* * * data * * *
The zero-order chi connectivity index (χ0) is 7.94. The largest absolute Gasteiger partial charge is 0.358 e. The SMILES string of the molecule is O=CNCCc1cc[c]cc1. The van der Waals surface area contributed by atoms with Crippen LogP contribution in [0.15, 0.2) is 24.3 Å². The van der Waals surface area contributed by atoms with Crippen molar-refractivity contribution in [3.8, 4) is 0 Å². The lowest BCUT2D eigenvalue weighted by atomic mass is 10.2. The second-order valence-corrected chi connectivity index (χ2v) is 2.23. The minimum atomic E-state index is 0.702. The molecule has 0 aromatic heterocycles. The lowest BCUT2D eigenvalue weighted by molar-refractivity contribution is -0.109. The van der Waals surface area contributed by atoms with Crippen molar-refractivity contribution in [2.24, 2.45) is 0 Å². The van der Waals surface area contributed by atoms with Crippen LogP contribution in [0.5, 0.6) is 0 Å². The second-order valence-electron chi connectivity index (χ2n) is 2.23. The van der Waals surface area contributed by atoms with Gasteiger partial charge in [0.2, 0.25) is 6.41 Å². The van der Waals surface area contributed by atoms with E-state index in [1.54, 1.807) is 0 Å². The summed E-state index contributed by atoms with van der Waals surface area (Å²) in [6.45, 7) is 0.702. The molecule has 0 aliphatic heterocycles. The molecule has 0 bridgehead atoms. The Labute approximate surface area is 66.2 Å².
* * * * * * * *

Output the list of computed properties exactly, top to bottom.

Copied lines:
The zero-order chi connectivity index (χ0) is 7.94. The largest absolute Gasteiger partial charge is 0.358 e. The SMILES string of the molecule is O=CNCCc1cc[c]cc1. The van der Waals surface area contributed by atoms with Crippen LogP contribution in [0.15, 0.2) is 24.3 Å². The van der Waals surface area contributed by atoms with Crippen molar-refractivity contribution in [3.8, 4) is 0 Å². The lowest BCUT2D eigenvalue weighted by atomic mass is 10.2. The second-order valence-corrected chi connectivity index (χ2v) is 2.23. The minimum atomic E-state index is 0.702. The molecule has 0 aromatic heterocycles. The lowest BCUT2D eigenvalue weighted by molar-refractivity contribution is -0.109. The van der Waals surface area contributed by atoms with Crippen molar-refractivity contribution in [2.24, 2.45) is 0 Å². The van der Waals surface area contributed by atoms with Crippen LogP contribution in [0.5, 0.6) is 0 Å². The second-order valence-electron chi connectivity index (χ2n) is 2.23. The van der Waals surface area contributed by atoms with Gasteiger partial charge in [0.2, 0.25) is 6.41 Å². The van der Waals surface area contributed by atoms with E-state index in [1.54, 1.807) is 0 Å². The summed E-state index contributed by atoms with van der Waals surface area (Å²) in [6.45, 7) is 0.702. The molecule has 0 aliphatic heterocycles. The molecule has 0 bridgehead atoms. The Labute approximate surface area is 66.2 Å².